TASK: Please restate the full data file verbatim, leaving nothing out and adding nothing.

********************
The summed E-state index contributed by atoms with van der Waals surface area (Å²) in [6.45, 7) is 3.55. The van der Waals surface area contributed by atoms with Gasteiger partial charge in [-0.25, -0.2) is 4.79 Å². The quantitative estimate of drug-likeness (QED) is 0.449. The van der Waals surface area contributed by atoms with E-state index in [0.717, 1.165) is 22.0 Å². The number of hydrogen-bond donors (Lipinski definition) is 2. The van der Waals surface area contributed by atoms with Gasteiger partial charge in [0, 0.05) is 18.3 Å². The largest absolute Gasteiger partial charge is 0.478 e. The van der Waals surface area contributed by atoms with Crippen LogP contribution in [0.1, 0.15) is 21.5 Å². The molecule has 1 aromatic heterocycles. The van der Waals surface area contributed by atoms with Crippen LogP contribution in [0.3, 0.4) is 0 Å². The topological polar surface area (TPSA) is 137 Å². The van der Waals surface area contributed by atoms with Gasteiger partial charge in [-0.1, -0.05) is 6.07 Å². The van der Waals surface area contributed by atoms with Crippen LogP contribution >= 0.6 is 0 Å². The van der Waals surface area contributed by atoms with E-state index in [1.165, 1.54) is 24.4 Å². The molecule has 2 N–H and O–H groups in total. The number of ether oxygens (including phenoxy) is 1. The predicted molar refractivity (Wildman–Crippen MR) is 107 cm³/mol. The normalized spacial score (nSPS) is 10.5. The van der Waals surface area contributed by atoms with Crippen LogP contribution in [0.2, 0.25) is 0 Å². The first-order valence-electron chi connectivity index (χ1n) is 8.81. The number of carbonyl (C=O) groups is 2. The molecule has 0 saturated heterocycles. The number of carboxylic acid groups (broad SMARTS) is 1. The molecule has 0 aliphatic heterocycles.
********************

The summed E-state index contributed by atoms with van der Waals surface area (Å²) in [6.45, 7) is 3.55. The van der Waals surface area contributed by atoms with Gasteiger partial charge in [-0.25, -0.2) is 4.79 Å². The quantitative estimate of drug-likeness (QED) is 0.449. The van der Waals surface area contributed by atoms with E-state index in [0.717, 1.165) is 22.0 Å². The number of hydrogen-bond donors (Lipinski definition) is 2. The van der Waals surface area contributed by atoms with Gasteiger partial charge in [0, 0.05) is 18.3 Å². The largest absolute Gasteiger partial charge is 0.478 e. The van der Waals surface area contributed by atoms with Crippen LogP contribution in [0.1, 0.15) is 21.5 Å². The molecule has 1 aromatic heterocycles. The van der Waals surface area contributed by atoms with Crippen LogP contribution in [0.3, 0.4) is 0 Å². The topological polar surface area (TPSA) is 137 Å². The van der Waals surface area contributed by atoms with Gasteiger partial charge in [-0.1, -0.05) is 6.07 Å². The van der Waals surface area contributed by atoms with Crippen LogP contribution >= 0.6 is 0 Å². The van der Waals surface area contributed by atoms with E-state index in [1.165, 1.54) is 24.4 Å². The molecule has 2 N–H and O–H groups in total. The number of ether oxygens (including phenoxy) is 1. The predicted molar refractivity (Wildman–Crippen MR) is 107 cm³/mol. The normalized spacial score (nSPS) is 10.5. The van der Waals surface area contributed by atoms with Crippen LogP contribution in [0.2, 0.25) is 0 Å². The first-order valence-electron chi connectivity index (χ1n) is 8.81. The number of carbonyl (C=O) groups is 2. The molecule has 0 saturated heterocycles. The number of carboxylic acid groups (broad SMARTS) is 1. The molecule has 0 aliphatic heterocycles.